How is support for ODF and OOXML going? Could the latter be added easily using an existing open source converter?
ODF is the native file format and will be supported better and better the more features are added.
There is at this time no support for OOXML in KOffice, but that's true for every other office suite in the world. Not even Microsoft itself implements the OOXML standard, but implements a variation of it.
There is a proof of concept implementation of a filter that uses OpenOffice.org as the converter, but that is not shipped with KOffice 2.0.
It is possible that somebody will start to work on OOXML (or rather Microsoft Office 2007) import and/or export filters, but we have seen no such activity yet.
KOffice 2.0.0 has been labelled by some developers as a "platform" for future development and not really aimed at production use. Is this the wider view of the project? How long before it will be considered production ready for most office app users?
In short: yes. We are aware of the bugs that always creep into .0 releases, and this is the first release of the new platform for a very long time. There is also a number of key features missing in 2.0, such as tables for KWord.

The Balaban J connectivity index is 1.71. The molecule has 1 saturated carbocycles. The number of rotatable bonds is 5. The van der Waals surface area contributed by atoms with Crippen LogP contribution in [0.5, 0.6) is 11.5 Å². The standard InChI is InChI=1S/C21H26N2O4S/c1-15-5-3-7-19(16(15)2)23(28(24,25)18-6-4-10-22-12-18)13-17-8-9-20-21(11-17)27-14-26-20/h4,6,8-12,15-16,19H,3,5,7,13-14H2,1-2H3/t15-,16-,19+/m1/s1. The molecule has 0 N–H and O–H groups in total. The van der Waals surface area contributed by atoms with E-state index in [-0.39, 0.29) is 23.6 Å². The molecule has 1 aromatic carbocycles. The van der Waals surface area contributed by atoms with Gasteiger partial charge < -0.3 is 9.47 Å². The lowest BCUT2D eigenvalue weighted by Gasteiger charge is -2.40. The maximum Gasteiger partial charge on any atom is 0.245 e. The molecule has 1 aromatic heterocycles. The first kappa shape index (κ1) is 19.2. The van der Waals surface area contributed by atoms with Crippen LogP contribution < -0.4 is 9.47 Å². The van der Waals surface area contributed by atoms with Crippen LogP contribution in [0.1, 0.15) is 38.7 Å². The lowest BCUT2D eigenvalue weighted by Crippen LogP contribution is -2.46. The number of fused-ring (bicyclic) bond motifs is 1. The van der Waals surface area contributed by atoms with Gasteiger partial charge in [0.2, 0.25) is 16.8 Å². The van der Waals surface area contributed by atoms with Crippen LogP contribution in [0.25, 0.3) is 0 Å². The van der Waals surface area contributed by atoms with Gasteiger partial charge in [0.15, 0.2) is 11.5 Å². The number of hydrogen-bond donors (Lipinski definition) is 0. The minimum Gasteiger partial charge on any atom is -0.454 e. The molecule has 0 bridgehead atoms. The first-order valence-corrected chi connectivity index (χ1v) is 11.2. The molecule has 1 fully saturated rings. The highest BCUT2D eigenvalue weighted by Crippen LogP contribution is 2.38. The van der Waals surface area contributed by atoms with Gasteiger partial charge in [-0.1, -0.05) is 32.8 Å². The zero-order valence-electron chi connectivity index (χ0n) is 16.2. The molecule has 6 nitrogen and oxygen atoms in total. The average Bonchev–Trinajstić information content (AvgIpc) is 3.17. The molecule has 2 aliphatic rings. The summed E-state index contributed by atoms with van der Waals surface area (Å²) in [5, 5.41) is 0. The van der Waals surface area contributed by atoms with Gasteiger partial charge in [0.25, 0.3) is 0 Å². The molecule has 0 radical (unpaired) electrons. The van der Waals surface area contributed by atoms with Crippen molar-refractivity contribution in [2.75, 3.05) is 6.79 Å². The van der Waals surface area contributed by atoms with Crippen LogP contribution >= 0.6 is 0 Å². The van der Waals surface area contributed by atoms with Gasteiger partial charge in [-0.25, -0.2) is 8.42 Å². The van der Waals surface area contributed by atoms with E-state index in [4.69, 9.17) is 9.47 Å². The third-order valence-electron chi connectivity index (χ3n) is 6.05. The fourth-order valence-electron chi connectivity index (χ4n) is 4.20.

Version 2.1 will cover most of the missing features from 2.0 as well as also reintroduce some of the missing applications. Most notable of these is Kexi, the database manager. This version will be usable by most non-professional users.
Version 2.2 will be released within a year [and] will be the first version that will be usable for serious professional work.
As a further to to the previous question, how is the KOffice extension ecosystem going? The community has stated recently: "This makes KOffice one of the most extensible office suites. We expect many third-party extensions to appear, given the ease of use of the Flake plug-in API." Do you think the project can be like "the Firefox of office suites" in having a large repository of extensions that can be searched on a web portal and installed at the click of a button?
It's funny that you mention Firefox, since I was just making the same analogy. So the answer is, basically, yes.
But I would also like to point out that with our scripting system Kross, which lets the developer create scripts in a number of languages like Python and Java will also be easy to embed KOffice components into other production systems.
Could the third-party, "app store" idea be extended to include content (presentations, document templates, clip art, etc) for KOffice?
Definitely. And since we work with OpenDocument, we can reuse templates from, say, OpenOffice.org.
Please add anything you would like to mention about the KOffice 2.0.0 release and where the project is headed.
The third major point that we mention in our announcement, but I didn't mention is our new GUI paradigm. KOffice 2 uses a system of dockers that is somewhat like Adobe's Photoshop.
The default arrangement is adapted to today's wider screens, with controls to the left and right of the document rather than above and below. These dockers and toolboxes can be rearranged by the user to any configuration, and can also be torn off to be used as stand-alone windows.